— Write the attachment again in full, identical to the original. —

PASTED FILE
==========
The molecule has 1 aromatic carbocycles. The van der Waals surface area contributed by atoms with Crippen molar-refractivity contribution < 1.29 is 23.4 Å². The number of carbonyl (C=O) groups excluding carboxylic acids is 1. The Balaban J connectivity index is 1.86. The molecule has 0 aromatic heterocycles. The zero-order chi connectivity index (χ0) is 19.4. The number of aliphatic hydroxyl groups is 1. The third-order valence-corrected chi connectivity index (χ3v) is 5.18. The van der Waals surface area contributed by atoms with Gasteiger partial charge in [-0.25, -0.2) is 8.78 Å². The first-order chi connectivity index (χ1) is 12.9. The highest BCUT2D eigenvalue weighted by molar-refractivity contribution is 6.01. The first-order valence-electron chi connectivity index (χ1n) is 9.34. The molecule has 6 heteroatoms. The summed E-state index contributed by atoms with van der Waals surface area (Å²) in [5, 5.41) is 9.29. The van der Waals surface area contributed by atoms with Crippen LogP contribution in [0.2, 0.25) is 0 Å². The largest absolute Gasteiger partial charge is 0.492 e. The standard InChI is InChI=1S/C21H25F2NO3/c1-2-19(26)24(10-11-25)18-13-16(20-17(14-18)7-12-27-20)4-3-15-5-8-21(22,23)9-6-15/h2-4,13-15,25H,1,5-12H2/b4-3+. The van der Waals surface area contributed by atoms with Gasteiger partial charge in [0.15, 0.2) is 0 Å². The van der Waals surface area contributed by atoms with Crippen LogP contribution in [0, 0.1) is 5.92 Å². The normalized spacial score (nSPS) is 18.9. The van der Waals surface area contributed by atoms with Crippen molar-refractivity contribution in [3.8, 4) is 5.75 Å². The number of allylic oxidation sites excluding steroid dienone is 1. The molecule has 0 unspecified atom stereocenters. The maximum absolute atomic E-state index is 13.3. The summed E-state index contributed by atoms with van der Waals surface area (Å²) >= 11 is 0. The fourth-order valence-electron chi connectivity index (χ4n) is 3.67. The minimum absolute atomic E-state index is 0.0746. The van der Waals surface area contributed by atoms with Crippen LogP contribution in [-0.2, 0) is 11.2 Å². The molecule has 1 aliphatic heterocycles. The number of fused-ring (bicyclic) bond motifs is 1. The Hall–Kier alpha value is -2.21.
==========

The molecule has 1 aromatic carbocycles. The van der Waals surface area contributed by atoms with Crippen molar-refractivity contribution < 1.29 is 23.4 Å². The number of carbonyl (C=O) groups excluding carboxylic acids is 1. The Balaban J connectivity index is 1.86. The molecule has 0 aromatic heterocycles. The zero-order chi connectivity index (χ0) is 19.4. The number of aliphatic hydroxyl groups is 1. The third-order valence-corrected chi connectivity index (χ3v) is 5.18. The van der Waals surface area contributed by atoms with Gasteiger partial charge in [-0.25, -0.2) is 8.78 Å². The first-order chi connectivity index (χ1) is 12.9. The highest BCUT2D eigenvalue weighted by molar-refractivity contribution is 6.01. The first-order valence-electron chi connectivity index (χ1n) is 9.34. The molecule has 6 heteroatoms. The summed E-state index contributed by atoms with van der Waals surface area (Å²) in [5, 5.41) is 9.29. The van der Waals surface area contributed by atoms with Crippen LogP contribution in [0.2, 0.25) is 0 Å². The largest absolute Gasteiger partial charge is 0.492 e. The standard InChI is InChI=1S/C21H25F2NO3/c1-2-19(26)24(10-11-25)18-13-16(20-17(14-18)7-12-27-20)4-3-15-5-8-21(22,23)9-6-15/h2-4,13-15,25H,1,5-12H2/b4-3+. The van der Waals surface area contributed by atoms with Gasteiger partial charge in [0.15, 0.2) is 0 Å². The van der Waals surface area contributed by atoms with Crippen LogP contribution in [0, 0.1) is 5.92 Å². The normalized spacial score (nSPS) is 18.9. The van der Waals surface area contributed by atoms with Crippen molar-refractivity contribution in [3.8, 4) is 5.75 Å². The number of allylic oxidation sites excluding steroid dienone is 1. The molecule has 0 unspecified atom stereocenters. The maximum absolute atomic E-state index is 13.3. The summed E-state index contributed by atoms with van der Waals surface area (Å²) >= 11 is 0. The fourth-order valence-electron chi connectivity index (χ4n) is 3.67. The minimum absolute atomic E-state index is 0.0746. The van der Waals surface area contributed by atoms with Crippen LogP contribution in [-0.2, 0) is 11.2 Å². The molecule has 1 aliphatic heterocycles. The number of fused-ring (bicyclic) bond motifs is 1. The Hall–Kier alpha value is -2.21.